3. Innovation based on process need;
  4. Changes in industry structure or market structure that catch everyone unaware
  5. Demographics (population changes)
  6. Changes in perception, mood and meaning
  7. New knowledge, both scientific and non-scientific.

Where do great ideas come from? That was the question that media theorist and author Steven Johnson sought to answer in his book titled: “Where Good Ideas Come From: The Natural History of Innovation. According to Johnson, there are 7 key patterns of Innovations:

  1. The Adjacent Possible

The adjacent possible is a concept popularized by American theoretical biologist Stuart Kauffman. Johnson noted that “The phrase captures both the limits and the creative potential of change and innovation.”  The adjacent possible is a kind of shadow future, hovering on the edges of the present state of things, a map of all the ways in which the present can reinvent itself.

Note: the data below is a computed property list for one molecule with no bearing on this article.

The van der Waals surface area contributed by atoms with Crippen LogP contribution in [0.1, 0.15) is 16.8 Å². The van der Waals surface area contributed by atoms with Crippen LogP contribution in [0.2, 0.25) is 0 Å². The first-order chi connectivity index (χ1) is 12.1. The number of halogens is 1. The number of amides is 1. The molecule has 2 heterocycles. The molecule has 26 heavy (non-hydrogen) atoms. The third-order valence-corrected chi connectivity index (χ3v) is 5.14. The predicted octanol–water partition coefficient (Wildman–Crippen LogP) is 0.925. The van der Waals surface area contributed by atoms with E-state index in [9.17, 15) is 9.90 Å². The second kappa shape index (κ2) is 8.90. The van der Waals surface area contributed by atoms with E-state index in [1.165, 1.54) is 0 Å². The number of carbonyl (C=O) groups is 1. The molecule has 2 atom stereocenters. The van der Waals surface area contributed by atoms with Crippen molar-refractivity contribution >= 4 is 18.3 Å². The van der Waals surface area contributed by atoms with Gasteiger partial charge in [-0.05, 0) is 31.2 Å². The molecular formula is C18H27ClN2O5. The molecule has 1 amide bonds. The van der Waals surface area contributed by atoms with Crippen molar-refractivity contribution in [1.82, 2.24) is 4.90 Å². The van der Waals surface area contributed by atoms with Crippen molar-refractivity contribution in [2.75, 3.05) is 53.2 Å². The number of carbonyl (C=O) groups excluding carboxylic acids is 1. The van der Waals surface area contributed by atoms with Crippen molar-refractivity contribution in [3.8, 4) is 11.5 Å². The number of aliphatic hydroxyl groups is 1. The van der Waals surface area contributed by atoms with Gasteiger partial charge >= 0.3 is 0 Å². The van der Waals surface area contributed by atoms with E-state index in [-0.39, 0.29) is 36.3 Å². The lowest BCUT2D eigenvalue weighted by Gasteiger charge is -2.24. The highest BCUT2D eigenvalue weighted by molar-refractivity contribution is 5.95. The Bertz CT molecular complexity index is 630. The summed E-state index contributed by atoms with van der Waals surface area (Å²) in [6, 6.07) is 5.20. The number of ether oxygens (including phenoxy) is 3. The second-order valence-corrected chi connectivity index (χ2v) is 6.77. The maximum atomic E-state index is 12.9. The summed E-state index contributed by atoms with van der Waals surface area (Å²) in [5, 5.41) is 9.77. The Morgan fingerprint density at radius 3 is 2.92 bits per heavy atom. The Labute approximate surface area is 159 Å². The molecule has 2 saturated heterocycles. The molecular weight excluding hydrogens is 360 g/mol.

What the adjacent possible tells us is that at any moment the world is capable of extraordinary change, but only certain changes can happen

  1. Liquid Networks

A good idea is a network.  A new idea is a network of cells exploring the adjacent possible of connections that they can make in your mind.

An idea is not a single thing. It is more like a swarm.

A liquid network creates a more promising environment for the system to explore the adjacent possible.  The 100 billion neurons in your brain form another kind of liquid network: densely interconnected, constantly exploring new patterns, but also capable of preserving useful structures for long periods of time.

So part of the secret of hunch cultivation is simple: write everything down